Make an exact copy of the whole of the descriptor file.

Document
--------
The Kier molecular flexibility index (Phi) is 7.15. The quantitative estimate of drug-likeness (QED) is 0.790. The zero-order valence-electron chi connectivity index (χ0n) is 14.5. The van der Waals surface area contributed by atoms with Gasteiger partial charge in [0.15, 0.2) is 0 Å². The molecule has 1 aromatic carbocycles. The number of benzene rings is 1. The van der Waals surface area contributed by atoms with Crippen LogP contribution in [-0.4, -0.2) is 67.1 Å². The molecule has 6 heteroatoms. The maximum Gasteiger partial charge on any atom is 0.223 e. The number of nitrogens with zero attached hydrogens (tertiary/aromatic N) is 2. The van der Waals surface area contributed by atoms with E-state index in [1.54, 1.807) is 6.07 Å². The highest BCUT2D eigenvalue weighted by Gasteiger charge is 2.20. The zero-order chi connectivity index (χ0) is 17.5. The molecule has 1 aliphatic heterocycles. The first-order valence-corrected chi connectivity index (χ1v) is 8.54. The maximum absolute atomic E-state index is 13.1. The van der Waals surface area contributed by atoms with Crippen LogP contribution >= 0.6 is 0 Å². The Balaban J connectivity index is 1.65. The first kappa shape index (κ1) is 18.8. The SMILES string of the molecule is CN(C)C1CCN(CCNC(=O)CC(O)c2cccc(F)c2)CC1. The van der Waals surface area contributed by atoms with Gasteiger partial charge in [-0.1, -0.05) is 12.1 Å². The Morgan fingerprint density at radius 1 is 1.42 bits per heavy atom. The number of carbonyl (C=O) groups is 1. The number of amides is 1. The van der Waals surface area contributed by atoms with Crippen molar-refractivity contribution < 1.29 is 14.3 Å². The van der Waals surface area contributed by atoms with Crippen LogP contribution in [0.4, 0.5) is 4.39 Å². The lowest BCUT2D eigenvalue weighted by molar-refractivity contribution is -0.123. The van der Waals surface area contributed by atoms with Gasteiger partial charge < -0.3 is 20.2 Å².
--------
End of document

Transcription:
The Kier molecular flexibility index (Phi) is 7.15. The quantitative estimate of drug-likeness (QED) is 0.790. The zero-order valence-electron chi connectivity index (χ0n) is 14.5. The van der Waals surface area contributed by atoms with Gasteiger partial charge in [0.15, 0.2) is 0 Å². The molecule has 1 aromatic carbocycles. The number of benzene rings is 1. The van der Waals surface area contributed by atoms with Crippen LogP contribution in [-0.4, -0.2) is 67.1 Å². The molecule has 6 heteroatoms. The maximum Gasteiger partial charge on any atom is 0.223 e. The number of nitrogens with zero attached hydrogens (tertiary/aromatic N) is 2. The van der Waals surface area contributed by atoms with E-state index in [1.54, 1.807) is 6.07 Å². The highest BCUT2D eigenvalue weighted by Gasteiger charge is 2.20. The zero-order chi connectivity index (χ0) is 17.5. The molecule has 1 aliphatic heterocycles. The first-order valence-corrected chi connectivity index (χ1v) is 8.54. The maximum absolute atomic E-state index is 13.1. The van der Waals surface area contributed by atoms with Crippen LogP contribution >= 0.6 is 0 Å². The Balaban J connectivity index is 1.65. The first kappa shape index (κ1) is 18.8. The SMILES string of the molecule is CN(C)C1CCN(CCNC(=O)CC(O)c2cccc(F)c2)CC1. The van der Waals surface area contributed by atoms with Gasteiger partial charge in [-0.1, -0.05) is 12.1 Å². The Morgan fingerprint density at radius 1 is 1.42 bits per heavy atom. The number of carbonyl (C=O) groups is 1. The number of amides is 1. The van der Waals surface area contributed by atoms with Crippen molar-refractivity contribution < 1.29 is 14.3 Å². The van der Waals surface area contributed by atoms with Crippen LogP contribution in [0.4, 0.5) is 4.39 Å². The lowest BCUT2D eigenvalue weighted by molar-refractivity contribution is -0.123. The van der Waals surface area contributed by atoms with Gasteiger partial charge < -0.3 is 20.2 Å².